“How are you?”
The question we all ask most often, that sits stale on our tongues and is received with numb ears and returns to us with an equally unoriginal response. We find it suitable for passing, as it’s been reduced to a courtesy rather than a conversation. It’s the most inquisitive we are usually willing to be.
Einstein once said, “I have no special talent, I am only passionately curious.” And it is this kind of passionate curiosity that allows us to learn; it’s the same practice seen in scientific research, in job interviews, in seeking a faith, on a first date. We cannot know answers until we ask questions.
But our society somewhat lost the art of asking questions when answers are google-able and social media reveals much of what we want to know. There seems to be little left to discover, and this attitude becomes especially problematic as we interact with the world and people around us; we become overly self-involved and lacking in curiosity.
Every now and then we may encounter someone who digs deeper; who looks in our eyes when they speak to us and are unsatisfied with our societally appropriate response. They ask questions that make us think. They are curious. They engage.
The people that come to mind are my cousins, who are 11 and 14 years old. When I see them, they interrogate me with passion – how are my friends doing and what’s your favorite thing to do with them? What is your favorite thing to cook? What is your favorite thing to write about? What are your dreams? What do you love, and why do you love it? It is both an unusual and thrilling experience, to have someone genuinely fascinated by your life; these kind of beneath-the-surface questions not only allow for them to know me on a deeper level, but also allow me to express the topics and passions that make me come alive. This is why part of us lights up when we enter into genuine, interested conversation – we are invited to share who we are.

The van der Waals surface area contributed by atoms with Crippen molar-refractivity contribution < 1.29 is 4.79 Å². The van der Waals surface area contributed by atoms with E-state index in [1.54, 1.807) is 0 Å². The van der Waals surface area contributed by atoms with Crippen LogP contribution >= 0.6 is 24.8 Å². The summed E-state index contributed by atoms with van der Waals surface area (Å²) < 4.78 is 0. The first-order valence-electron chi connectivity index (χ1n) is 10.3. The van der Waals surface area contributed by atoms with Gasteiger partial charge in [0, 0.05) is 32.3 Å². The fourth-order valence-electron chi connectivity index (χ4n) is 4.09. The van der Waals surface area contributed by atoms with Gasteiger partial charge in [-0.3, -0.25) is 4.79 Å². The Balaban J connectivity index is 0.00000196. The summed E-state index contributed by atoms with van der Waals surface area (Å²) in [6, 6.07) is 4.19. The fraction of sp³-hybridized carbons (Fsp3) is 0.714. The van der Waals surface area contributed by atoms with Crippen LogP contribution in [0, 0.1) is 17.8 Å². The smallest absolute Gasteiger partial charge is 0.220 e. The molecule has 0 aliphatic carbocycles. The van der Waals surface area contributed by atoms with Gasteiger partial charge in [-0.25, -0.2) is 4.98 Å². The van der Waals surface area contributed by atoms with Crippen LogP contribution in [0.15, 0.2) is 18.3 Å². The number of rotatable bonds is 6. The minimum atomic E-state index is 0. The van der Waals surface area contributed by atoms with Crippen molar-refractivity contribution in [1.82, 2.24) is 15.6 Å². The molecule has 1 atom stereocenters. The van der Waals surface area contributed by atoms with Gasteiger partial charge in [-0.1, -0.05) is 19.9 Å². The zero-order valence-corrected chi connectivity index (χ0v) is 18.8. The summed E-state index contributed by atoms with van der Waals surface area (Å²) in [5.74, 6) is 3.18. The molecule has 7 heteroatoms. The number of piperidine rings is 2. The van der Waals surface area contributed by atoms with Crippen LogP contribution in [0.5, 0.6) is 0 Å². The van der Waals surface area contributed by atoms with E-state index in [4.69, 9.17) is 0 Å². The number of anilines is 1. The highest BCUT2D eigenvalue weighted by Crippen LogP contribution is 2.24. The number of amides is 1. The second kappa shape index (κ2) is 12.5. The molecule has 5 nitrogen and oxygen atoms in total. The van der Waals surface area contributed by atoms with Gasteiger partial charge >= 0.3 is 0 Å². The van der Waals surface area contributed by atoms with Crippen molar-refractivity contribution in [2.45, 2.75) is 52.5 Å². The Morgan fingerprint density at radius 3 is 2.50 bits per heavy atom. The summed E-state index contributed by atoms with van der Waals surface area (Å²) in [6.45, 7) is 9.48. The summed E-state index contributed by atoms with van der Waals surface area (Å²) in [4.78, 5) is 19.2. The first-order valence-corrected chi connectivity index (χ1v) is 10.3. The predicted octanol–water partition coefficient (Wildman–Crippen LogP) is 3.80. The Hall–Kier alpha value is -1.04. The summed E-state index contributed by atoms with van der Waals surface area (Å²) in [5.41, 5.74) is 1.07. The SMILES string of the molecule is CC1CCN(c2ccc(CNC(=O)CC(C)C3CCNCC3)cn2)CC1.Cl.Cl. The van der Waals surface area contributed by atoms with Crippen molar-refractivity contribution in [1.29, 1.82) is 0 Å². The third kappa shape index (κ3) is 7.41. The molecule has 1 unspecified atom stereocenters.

It is both an unusual and thrilling experience, to have someone genuinely fascinated by your life …
There’s something to be said for someone who is able to ask good questions and truly interact with the people around them. It is simple, powerful, and in a way, sacrificial. In order to authentically know someone or something, we must be willing to have conversations that aren’t about us. We have to be willing to not only extend our hearts, but also to listen patiently to others as they extend theirs. We must be prepared to mourn with them even when we are not mourning, and rejoice with them even when all of our being aches with jealousy. To have a genuine conversation, we must be willing to temporarily surrender our concerns so that we can take up those of others.
Let’s be the kind of individuals who ask the careful, insightful questions; who genuinely desire to know the hearts of the people around them and who are able to rejoice in the lives and passions of others. It goes beyond being women of authenticity, it means being women of authentic interest.
Who or what was the last thing you were passionately curious about?
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